WILTON — At its meeting Tuesday night, the Wilton Selectboard voted to hold a special election Jan. 5 to fill the board’s vacant seat following the resignation of the board’s chairman last month.

The board also approved a suggestion from a member to display signs of support for the missing El Faro crew, one of whom is a Wilton resident. The Selectboard also discussed the progress on the Forster Mill site, which is undergoing environmental assessment.

Selectwoman Tiffany Maiuri opened the meeting with a moment of silence for the missing El Faro crew members, one of whom, Michael Holland, is a Wilton resident. Maiuri suggested that the town display signs on municipal property showing support and hope for the safe return of the crew members. The suggestion was supported by the other three selectmen, and Town Manager Rhonda Irish said she would begin working on putting these signs in place on Wednesday.

After accepting the resignation of former Selectboard chairman Paul Berkey, the board moved to hold a regular 45-day election process to fill the vacant seat.

The board had three options to move forward to fill the vacant seat: the normal 45-day period with a special election in January, a speedy 24-day process that would include a Nov. 3 election, or remaining a four-member board until the town holds its regularly scheduled elections in June. The board expressed concern that the shortened process would not allow a fair amount of time for candidates to get their nomination paperwork completed. The board was also wary about remaining a four-member board until June, because they wanted to have a fifth member on the board for the town budget process in February 2016 — which a Jan. 5 election would allow for.

The board named Maiuri to serve as chairwoman of the board, a position she will hold for a year. Before “reluctantly accepting” Berkey’s resignation letter, Maiuri said she “was grateful for the time he has served this town.”

Berkey, who was originally elected to the board in 2012 to fill a vacancy, was reelected in 2014 to serve until June 2017. Berkey announced at the end of last month that he would resign effective Oct. 1 because he was moving out of state. The person elected to fill Berkey’s seat will serve until June 2017 and will then have to be re-elected to serve a full three-year term.

Irish gave the Selectboard an update on the Forster Mill project, which is currently in phase two of assessments under the Department of Environmental Protection’s Brownfields program.

“The new focus is now on the Forster Mill,” Irish said. “Now is the time to look ahead to what it can be used for after (the cleanup).”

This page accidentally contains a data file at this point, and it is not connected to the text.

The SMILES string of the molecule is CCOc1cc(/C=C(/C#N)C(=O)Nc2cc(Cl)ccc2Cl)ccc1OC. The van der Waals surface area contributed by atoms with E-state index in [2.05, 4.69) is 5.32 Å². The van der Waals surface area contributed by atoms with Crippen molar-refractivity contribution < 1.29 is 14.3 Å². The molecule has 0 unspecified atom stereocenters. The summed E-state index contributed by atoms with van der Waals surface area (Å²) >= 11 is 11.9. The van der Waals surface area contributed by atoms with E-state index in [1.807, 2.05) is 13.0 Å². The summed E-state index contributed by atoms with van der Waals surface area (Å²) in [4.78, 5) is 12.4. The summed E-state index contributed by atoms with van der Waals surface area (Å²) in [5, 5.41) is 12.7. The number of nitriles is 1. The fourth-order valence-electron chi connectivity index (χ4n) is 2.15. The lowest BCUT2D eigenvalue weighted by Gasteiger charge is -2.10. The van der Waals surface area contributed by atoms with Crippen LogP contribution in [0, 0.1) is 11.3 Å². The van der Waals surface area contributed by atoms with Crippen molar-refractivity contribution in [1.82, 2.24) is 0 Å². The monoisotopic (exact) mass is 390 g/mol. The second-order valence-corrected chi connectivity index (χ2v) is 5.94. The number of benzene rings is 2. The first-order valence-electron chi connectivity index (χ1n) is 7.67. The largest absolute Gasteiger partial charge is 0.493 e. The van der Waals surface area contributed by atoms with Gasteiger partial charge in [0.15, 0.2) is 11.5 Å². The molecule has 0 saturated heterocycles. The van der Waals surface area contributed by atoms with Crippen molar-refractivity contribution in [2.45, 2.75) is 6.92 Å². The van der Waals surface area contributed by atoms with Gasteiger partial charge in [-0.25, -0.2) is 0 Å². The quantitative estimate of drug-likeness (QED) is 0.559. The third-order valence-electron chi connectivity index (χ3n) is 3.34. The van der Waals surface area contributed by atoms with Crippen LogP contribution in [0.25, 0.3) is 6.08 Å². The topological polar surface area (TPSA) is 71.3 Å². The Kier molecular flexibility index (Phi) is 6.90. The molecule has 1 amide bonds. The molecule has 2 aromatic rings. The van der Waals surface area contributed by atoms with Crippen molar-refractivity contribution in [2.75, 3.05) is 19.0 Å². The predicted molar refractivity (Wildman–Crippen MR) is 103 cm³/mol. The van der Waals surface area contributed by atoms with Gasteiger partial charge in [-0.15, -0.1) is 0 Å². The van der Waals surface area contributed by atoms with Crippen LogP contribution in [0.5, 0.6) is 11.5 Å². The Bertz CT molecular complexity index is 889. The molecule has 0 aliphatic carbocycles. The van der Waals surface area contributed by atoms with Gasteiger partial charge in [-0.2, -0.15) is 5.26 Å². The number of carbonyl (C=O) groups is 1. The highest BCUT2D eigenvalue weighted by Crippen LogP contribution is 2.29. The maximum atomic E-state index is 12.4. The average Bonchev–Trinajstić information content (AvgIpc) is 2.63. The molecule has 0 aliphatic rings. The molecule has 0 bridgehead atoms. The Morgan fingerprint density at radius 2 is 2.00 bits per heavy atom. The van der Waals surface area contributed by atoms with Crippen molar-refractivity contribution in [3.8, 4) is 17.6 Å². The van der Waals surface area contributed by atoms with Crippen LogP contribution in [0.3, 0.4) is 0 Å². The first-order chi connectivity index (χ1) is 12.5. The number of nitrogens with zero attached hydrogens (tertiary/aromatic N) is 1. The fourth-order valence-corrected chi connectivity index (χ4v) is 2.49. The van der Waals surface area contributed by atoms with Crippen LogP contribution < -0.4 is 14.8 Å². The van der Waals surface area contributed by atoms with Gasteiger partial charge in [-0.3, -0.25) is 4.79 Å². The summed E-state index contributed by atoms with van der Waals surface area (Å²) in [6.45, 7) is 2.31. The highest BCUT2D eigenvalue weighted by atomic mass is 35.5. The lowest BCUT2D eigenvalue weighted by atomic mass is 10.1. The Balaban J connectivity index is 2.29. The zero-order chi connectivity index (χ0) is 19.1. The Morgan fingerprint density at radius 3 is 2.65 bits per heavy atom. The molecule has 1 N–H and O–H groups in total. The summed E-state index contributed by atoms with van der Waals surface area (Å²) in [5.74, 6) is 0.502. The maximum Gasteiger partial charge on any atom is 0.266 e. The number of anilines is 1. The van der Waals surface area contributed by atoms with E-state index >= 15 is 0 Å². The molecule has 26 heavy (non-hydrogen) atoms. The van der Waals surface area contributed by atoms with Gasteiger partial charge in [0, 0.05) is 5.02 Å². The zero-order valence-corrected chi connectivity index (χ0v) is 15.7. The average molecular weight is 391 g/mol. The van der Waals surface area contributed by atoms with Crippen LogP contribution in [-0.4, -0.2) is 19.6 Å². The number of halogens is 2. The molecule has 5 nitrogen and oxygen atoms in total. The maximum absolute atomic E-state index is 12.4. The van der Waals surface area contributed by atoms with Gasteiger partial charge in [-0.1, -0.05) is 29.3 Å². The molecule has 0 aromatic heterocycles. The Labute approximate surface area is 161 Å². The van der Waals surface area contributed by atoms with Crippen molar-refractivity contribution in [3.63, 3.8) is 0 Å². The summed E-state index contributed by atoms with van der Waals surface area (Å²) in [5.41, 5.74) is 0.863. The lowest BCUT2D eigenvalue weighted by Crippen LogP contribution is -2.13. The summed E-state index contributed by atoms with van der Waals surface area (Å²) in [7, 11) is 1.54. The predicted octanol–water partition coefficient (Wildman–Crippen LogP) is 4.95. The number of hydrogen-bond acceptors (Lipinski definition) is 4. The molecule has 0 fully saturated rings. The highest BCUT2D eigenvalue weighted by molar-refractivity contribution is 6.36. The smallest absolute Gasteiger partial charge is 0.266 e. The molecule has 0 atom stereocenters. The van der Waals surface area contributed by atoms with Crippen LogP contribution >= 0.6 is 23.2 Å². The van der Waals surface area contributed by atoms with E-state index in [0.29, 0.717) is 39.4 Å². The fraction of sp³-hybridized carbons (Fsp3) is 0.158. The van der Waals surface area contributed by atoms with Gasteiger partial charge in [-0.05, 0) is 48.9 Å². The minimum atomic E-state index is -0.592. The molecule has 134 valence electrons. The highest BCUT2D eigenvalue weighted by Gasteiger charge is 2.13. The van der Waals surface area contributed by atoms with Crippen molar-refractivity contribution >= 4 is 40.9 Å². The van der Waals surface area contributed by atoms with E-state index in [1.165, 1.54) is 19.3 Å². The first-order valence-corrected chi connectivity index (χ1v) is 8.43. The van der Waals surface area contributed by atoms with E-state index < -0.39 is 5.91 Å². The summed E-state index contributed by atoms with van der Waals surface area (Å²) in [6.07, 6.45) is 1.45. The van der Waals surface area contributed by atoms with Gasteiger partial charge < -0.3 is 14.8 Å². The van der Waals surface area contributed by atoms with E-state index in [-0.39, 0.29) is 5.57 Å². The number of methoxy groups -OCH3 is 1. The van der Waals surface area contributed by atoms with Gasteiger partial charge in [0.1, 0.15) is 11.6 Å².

Irish said that once the results of the phase two assessments come back, the town will know if the site could qualify for up to three $200,000 Brownfields grants that would then be used to conduct an environmental cleanup of the site to make it usable for future development.

“This particular property is going to need to come down,” Irish said. “The buildings themselves are not safe.”

She also told the board that she wants to conduct a survey of residents to gather ideas on what the site could be used for if the town was successful in obtaining funding to conduct an environmental cleanup, stating that the location just outside of downtown makes it a candidate for several development options including business or public green space.

The focus on redeveloping the site comes in the wake of the success the town recently had with another Brownfields project at the former Wilton Tannery site on Route 2, which is now the Wilson Stream Business Park under the private ownership of selectman John Black.

Other items discussed at the meeting included the approval of a special town meeting to be held Oct. 20 to address federal funding that has been offered to the town for its waste treatment construction project. Irish said that Wilton was selected to receive a $2,750,000 loan and $1,350,000 grant from the USDA Rural Development program, and that a town meeting must be held to discuss the acceptance of the funding.

The board also moved to request a speed assessment from the Maine Department of Transportation on Davis Court, a dead end road in town that currently has no speed limit. Irish said that residents have complained that drivers often speed on the road.

Lauren Abbate — 861-9252

[email protected]

Twitter: @Lauren_M_Abbate


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